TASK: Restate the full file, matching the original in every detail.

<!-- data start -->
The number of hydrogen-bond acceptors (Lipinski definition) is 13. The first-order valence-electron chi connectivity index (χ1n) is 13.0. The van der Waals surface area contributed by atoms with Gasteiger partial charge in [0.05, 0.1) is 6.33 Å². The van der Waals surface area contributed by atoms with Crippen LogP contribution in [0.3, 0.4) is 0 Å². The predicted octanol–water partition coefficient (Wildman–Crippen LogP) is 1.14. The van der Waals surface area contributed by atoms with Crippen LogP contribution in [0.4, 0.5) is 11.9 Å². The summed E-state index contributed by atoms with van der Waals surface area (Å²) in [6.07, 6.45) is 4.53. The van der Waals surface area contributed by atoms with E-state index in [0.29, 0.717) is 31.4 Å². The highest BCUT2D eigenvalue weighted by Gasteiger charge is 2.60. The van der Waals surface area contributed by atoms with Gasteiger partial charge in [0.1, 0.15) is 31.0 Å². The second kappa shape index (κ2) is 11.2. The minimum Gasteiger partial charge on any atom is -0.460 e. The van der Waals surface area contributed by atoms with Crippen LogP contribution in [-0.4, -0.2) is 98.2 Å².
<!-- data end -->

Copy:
The number of hydrogen-bond acceptors (Lipinski definition) is 13. The first-order valence-electron chi connectivity index (χ1n) is 13.0. The van der Waals surface area contributed by atoms with Gasteiger partial charge in [0.05, 0.1) is 6.33 Å². The van der Waals surface area contributed by atoms with Crippen LogP contribution in [0.3, 0.4) is 0 Å². The predicted octanol–water partition coefficient (Wildman–Crippen LogP) is 1.14. The van der Waals surface area contributed by atoms with Crippen LogP contribution in [0.4, 0.5) is 11.9 Å². The summed E-state index contributed by atoms with van der Waals surface area (Å²) in [6.07, 6.45) is 4.53. The van der Waals surface area contributed by atoms with E-state index in [0.29, 0.717) is 31.4 Å². The highest BCUT2D eigenvalue weighted by Gasteiger charge is 2.60. The van der Waals surface area contributed by atoms with Gasteiger partial charge in [0.1, 0.15) is 31.0 Å². The second kappa shape index (κ2) is 11.2. The minimum Gasteiger partial charge on any atom is -0.460 e. The van der Waals surface area contributed by atoms with Crippen LogP contribution in [-0.4, -0.2) is 98.2 Å².